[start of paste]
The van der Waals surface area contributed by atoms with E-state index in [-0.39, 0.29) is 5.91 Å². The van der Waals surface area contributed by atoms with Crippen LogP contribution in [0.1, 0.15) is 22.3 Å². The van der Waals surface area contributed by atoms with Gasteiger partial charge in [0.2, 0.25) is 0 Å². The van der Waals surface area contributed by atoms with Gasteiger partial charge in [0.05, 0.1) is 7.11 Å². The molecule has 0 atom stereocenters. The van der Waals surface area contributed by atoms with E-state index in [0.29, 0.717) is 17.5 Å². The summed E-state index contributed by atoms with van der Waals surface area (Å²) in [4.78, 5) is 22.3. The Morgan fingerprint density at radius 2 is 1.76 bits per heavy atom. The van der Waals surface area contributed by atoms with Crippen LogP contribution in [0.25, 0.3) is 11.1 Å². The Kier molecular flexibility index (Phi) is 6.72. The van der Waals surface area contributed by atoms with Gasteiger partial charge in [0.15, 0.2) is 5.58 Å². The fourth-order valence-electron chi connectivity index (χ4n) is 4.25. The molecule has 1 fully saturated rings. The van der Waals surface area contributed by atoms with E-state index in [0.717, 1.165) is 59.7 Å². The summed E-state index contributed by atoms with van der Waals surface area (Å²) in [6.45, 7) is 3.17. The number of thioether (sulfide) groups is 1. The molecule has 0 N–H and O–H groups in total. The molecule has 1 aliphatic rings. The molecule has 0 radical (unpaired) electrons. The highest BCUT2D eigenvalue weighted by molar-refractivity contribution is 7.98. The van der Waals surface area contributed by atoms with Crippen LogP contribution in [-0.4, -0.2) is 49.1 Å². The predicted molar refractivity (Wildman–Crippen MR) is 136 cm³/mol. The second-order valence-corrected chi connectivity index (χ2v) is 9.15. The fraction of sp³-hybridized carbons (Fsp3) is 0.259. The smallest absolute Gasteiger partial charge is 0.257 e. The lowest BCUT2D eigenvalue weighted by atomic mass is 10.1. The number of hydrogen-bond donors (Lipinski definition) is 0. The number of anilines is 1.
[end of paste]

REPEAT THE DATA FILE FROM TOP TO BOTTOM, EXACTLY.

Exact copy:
The van der Waals surface area contributed by atoms with E-state index in [-0.39, 0.29) is 5.91 Å². The van der Waals surface area contributed by atoms with Crippen LogP contribution in [0.1, 0.15) is 22.3 Å². The van der Waals surface area contributed by atoms with Gasteiger partial charge in [0.2, 0.25) is 0 Å². The van der Waals surface area contributed by atoms with Gasteiger partial charge in [0.05, 0.1) is 7.11 Å². The molecule has 0 atom stereocenters. The van der Waals surface area contributed by atoms with E-state index in [0.29, 0.717) is 17.5 Å². The summed E-state index contributed by atoms with van der Waals surface area (Å²) in [4.78, 5) is 22.3. The Morgan fingerprint density at radius 2 is 1.76 bits per heavy atom. The van der Waals surface area contributed by atoms with Crippen LogP contribution in [0.25, 0.3) is 11.1 Å². The Kier molecular flexibility index (Phi) is 6.72. The van der Waals surface area contributed by atoms with Gasteiger partial charge in [0.15, 0.2) is 5.58 Å². The fourth-order valence-electron chi connectivity index (χ4n) is 4.25. The molecule has 1 fully saturated rings. The van der Waals surface area contributed by atoms with E-state index in [0.717, 1.165) is 59.7 Å². The summed E-state index contributed by atoms with van der Waals surface area (Å²) in [6.45, 7) is 3.17. The number of thioether (sulfide) groups is 1. The molecule has 0 N–H and O–H groups in total. The molecule has 1 aliphatic rings. The molecule has 0 radical (unpaired) electrons. The highest BCUT2D eigenvalue weighted by molar-refractivity contribution is 7.98. The van der Waals surface area contributed by atoms with Crippen LogP contribution in [-0.4, -0.2) is 49.1 Å². The predicted molar refractivity (Wildman–Crippen MR) is 136 cm³/mol. The second-order valence-corrected chi connectivity index (χ2v) is 9.15. The fraction of sp³-hybridized carbons (Fsp3) is 0.259. The smallest absolute Gasteiger partial charge is 0.257 e. The lowest BCUT2D eigenvalue weighted by atomic mass is 10.1. The number of hydrogen-bond donors (Lipinski definition) is 0. The number of anilines is 1.